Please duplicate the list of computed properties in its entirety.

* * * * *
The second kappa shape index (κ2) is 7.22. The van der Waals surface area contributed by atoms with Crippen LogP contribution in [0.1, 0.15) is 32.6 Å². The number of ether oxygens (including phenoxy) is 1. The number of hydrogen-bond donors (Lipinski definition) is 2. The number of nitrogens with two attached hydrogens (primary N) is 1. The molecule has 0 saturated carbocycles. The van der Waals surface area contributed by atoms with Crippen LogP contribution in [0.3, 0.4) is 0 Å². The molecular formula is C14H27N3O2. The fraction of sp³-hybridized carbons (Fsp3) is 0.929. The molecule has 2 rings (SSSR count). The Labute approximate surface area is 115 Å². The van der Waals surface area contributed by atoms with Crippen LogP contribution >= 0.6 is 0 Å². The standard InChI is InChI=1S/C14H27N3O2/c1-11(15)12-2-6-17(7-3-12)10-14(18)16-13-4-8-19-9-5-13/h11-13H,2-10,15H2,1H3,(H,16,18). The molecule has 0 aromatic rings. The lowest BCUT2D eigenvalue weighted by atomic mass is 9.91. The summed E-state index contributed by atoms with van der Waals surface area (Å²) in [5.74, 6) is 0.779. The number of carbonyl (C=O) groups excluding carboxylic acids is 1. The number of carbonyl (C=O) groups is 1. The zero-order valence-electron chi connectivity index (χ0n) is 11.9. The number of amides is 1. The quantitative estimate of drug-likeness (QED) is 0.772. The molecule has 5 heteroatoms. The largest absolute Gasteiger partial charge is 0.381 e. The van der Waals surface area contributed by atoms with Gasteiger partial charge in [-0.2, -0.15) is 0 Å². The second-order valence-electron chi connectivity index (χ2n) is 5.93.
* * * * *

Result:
The second kappa shape index (κ2) is 7.22. The van der Waals surface area contributed by atoms with Crippen LogP contribution in [0.1, 0.15) is 32.6 Å². The number of ether oxygens (including phenoxy) is 1. The number of hydrogen-bond donors (Lipinski definition) is 2. The number of nitrogens with two attached hydrogens (primary N) is 1. The molecule has 0 saturated carbocycles. The van der Waals surface area contributed by atoms with Crippen LogP contribution in [0.3, 0.4) is 0 Å². The molecular formula is C14H27N3O2. The fraction of sp³-hybridized carbons (Fsp3) is 0.929. The molecule has 2 rings (SSSR count). The Labute approximate surface area is 115 Å². The van der Waals surface area contributed by atoms with Crippen LogP contribution >= 0.6 is 0 Å². The standard InChI is InChI=1S/C14H27N3O2/c1-11(15)12-2-6-17(7-3-12)10-14(18)16-13-4-8-19-9-5-13/h11-13H,2-10,15H2,1H3,(H,16,18). The molecule has 0 aromatic rings. The lowest BCUT2D eigenvalue weighted by atomic mass is 9.91. The summed E-state index contributed by atoms with van der Waals surface area (Å²) in [5.74, 6) is 0.779. The number of carbonyl (C=O) groups excluding carboxylic acids is 1. The number of carbonyl (C=O) groups is 1. The zero-order valence-electron chi connectivity index (χ0n) is 11.9. The number of amides is 1. The quantitative estimate of drug-likeness (QED) is 0.772. The molecule has 5 heteroatoms. The largest absolute Gasteiger partial charge is 0.381 e. The van der Waals surface area contributed by atoms with Gasteiger partial charge in [-0.2, -0.15) is 0 Å². The second-order valence-electron chi connectivity index (χ2n) is 5.93.